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How wide open is your virtual window?

open window - IMGP0059. chez_sugi/FlickrA few months ago I wrote a post about connecting with my friend Alice via Facebook and what that meant to me. The premise of the post was the idea that social media tools would enable folks to stay connected easier allowing friendships and relationships to grow and develop over time.

What I didn’t count on was my beginning to think about what that means to the relationships that you haven’t formed yet or those that are not as strong…

While it’s already something I’ve considered, I’ve been thinking about it even more in recent weeks following my visit to Betsy’s appearance in Aida courtesy of Opera Birmingham. Among the people that I saw that evening were several people who were “friends” on Facebook and Twitter – just not the level of friends that would necessarily go out of the way to engage during a night out on the town.

I’ll make one statement before I go any farther – I know that the world doesn’t revolve around me (and it doesn’t do so around you either). That’s not what I’m talking about anyway…

Now then…

The bigger question is really one about the term “friend” as it’s used nowadays and how does that translate. A conversation with Betsy about a related topic made me realize that maybe we should be using “connections” or “acquaintances” as the descriptive term.

Why? There are many people who have added me as a friend via various social networks (but most notably Facebook) that really don’t know me that well at all. The window into my world that it provides probably makes more sense to those that have known me for some time compared to those who’ve only heard my name or who’ve made the passing connection in person. They know only what they see of me via status updates & tweets. It prevents folks from seeing instances of sarcasm or despair, enjoyment or anguish. These virtual glimpses allow for there to be less awkwardness when you meet in person or talk on the telephone, but is it really a friendship?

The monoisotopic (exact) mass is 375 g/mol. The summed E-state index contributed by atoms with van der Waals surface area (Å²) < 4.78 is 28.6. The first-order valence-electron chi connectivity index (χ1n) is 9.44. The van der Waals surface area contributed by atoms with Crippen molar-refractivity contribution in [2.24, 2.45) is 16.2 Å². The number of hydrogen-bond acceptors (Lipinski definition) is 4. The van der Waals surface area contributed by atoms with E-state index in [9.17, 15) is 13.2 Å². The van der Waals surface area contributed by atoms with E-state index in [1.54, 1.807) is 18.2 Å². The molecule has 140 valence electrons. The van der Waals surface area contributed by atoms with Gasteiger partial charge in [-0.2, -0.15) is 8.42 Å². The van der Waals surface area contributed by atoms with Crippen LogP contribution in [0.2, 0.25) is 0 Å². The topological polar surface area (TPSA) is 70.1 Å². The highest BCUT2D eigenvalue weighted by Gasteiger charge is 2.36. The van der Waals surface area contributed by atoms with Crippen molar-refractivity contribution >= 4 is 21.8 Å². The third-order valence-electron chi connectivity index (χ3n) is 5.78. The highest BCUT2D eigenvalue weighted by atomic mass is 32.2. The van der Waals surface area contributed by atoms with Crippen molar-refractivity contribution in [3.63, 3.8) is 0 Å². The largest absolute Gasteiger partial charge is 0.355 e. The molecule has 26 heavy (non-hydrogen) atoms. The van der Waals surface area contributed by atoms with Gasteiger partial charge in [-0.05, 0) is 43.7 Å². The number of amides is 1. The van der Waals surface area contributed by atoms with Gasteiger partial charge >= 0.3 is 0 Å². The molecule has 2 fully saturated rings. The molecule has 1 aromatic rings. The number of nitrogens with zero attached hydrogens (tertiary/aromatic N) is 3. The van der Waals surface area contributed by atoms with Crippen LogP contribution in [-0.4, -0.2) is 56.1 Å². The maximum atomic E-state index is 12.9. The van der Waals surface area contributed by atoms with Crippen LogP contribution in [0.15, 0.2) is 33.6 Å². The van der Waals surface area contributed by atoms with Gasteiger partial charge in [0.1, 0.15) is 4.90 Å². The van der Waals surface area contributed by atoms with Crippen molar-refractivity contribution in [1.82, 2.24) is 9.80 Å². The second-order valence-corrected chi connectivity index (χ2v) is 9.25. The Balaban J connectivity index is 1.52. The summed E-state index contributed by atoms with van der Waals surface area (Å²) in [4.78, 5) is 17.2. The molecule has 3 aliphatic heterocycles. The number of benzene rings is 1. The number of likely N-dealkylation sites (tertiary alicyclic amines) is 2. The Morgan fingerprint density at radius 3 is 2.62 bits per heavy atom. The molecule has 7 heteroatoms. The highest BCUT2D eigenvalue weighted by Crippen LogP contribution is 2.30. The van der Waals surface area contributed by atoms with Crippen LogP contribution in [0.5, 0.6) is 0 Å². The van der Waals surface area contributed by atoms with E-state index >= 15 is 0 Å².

Perhaps it relates back to what Facebook was originally created for – keeping up with your friends in college. Nowadays some folks use it to keep track of people that they’re fans of or with people that they’d like to meet and do business with, hoping that it will give them an edge. Facebook is a popular social networking site and people have turned to it for marketing purposes with some success (I do use it to help syndicate not just this site but my other online outposts, Urban Conversations and The Terminal), but there’s a reason why FarmVille and Mafia Wars are popular on the service.

I’ve noticed it the most recently. I’ve posted a couple of status updates that drew different responses (or no response at all) based on their level of friendship with me. It had me doing a lot of thinking, particularly about whom I consider a friend, especially since most people know me only through that sliver that is posted online for all to see.

Our virtual windows continue to open wider to the rest of the world every day.

Do we need to think about who we allow in so we are being true to ourselves?

Photo: open window – IMGP0059. chez_sugi/Flickr

Published inSocial commentaryThe Rambles
8 comments
Andre Natta
Andre Natta

Thanks for the comment, Dusti. That's the reason I focused a little more on Facebook than Twitter.

I think of Twitter the same way you describe it - a place I can connect without worrying about developing friendships. I've been lucky to actually have some friendships start but some of those developed only after I connected with them on another social network (for many of them, Plurk).